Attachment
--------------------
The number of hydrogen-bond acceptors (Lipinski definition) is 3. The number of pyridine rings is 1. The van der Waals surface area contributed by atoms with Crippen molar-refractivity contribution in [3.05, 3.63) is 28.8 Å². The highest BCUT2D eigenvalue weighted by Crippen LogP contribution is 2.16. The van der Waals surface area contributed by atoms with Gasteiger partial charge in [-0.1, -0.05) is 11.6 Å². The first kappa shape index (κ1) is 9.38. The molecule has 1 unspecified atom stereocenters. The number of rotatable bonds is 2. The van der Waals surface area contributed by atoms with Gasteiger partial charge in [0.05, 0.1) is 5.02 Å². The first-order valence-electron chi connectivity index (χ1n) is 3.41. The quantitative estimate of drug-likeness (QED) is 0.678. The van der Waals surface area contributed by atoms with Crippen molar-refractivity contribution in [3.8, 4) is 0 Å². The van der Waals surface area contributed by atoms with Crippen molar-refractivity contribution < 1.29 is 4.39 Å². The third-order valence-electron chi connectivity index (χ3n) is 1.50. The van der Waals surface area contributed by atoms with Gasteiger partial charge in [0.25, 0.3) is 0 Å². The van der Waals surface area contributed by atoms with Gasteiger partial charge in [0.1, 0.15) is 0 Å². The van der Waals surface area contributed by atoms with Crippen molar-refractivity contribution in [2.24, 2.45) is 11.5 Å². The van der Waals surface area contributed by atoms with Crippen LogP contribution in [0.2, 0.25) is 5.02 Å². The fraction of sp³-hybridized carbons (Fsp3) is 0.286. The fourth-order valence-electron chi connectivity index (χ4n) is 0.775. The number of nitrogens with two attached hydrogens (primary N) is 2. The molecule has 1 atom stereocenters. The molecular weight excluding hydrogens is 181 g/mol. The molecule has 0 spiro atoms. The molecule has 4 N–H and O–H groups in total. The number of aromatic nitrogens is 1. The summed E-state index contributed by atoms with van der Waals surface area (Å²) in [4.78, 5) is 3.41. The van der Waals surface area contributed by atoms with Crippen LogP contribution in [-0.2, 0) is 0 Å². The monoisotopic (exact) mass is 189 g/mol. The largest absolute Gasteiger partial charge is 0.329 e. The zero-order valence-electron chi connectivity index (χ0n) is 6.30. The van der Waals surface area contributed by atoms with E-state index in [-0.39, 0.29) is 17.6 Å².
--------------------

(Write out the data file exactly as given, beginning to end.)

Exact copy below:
The number of hydrogen-bond acceptors (Lipinski definition) is 3. The number of pyridine rings is 1. The van der Waals surface area contributed by atoms with Crippen molar-refractivity contribution in [3.05, 3.63) is 28.8 Å². The highest BCUT2D eigenvalue weighted by Crippen LogP contribution is 2.16. The van der Waals surface area contributed by atoms with Gasteiger partial charge in [-0.1, -0.05) is 11.6 Å². The first kappa shape index (κ1) is 9.38. The molecule has 1 unspecified atom stereocenters. The number of rotatable bonds is 2. The van der Waals surface area contributed by atoms with Gasteiger partial charge in [0.05, 0.1) is 5.02 Å². The first-order valence-electron chi connectivity index (χ1n) is 3.41. The quantitative estimate of drug-likeness (QED) is 0.678. The van der Waals surface area contributed by atoms with Crippen molar-refractivity contribution in [3.8, 4) is 0 Å². The van der Waals surface area contributed by atoms with Crippen molar-refractivity contribution < 1.29 is 4.39 Å². The third-order valence-electron chi connectivity index (χ3n) is 1.50. The van der Waals surface area contributed by atoms with Gasteiger partial charge in [0.25, 0.3) is 0 Å². The van der Waals surface area contributed by atoms with Gasteiger partial charge in [0.1, 0.15) is 0 Å². The van der Waals surface area contributed by atoms with Crippen molar-refractivity contribution in [2.24, 2.45) is 11.5 Å². The van der Waals surface area contributed by atoms with Crippen LogP contribution in [0.2, 0.25) is 5.02 Å². The fraction of sp³-hybridized carbons (Fsp3) is 0.286. The fourth-order valence-electron chi connectivity index (χ4n) is 0.775. The number of nitrogens with two attached hydrogens (primary N) is 2. The molecule has 1 atom stereocenters. The molecular weight excluding hydrogens is 181 g/mol. The molecule has 0 spiro atoms. The molecule has 4 N–H and O–H groups in total. The number of aromatic nitrogens is 1. The summed E-state index contributed by atoms with van der Waals surface area (Å²) in [4.78, 5) is 3.41. The van der Waals surface area contributed by atoms with Crippen LogP contribution in [-0.2, 0) is 0 Å². The monoisotopic (exact) mass is 189 g/mol. The largest absolute Gasteiger partial charge is 0.329 e. The zero-order valence-electron chi connectivity index (χ0n) is 6.30. The van der Waals surface area contributed by atoms with E-state index in [-0.39, 0.29) is 17.6 Å².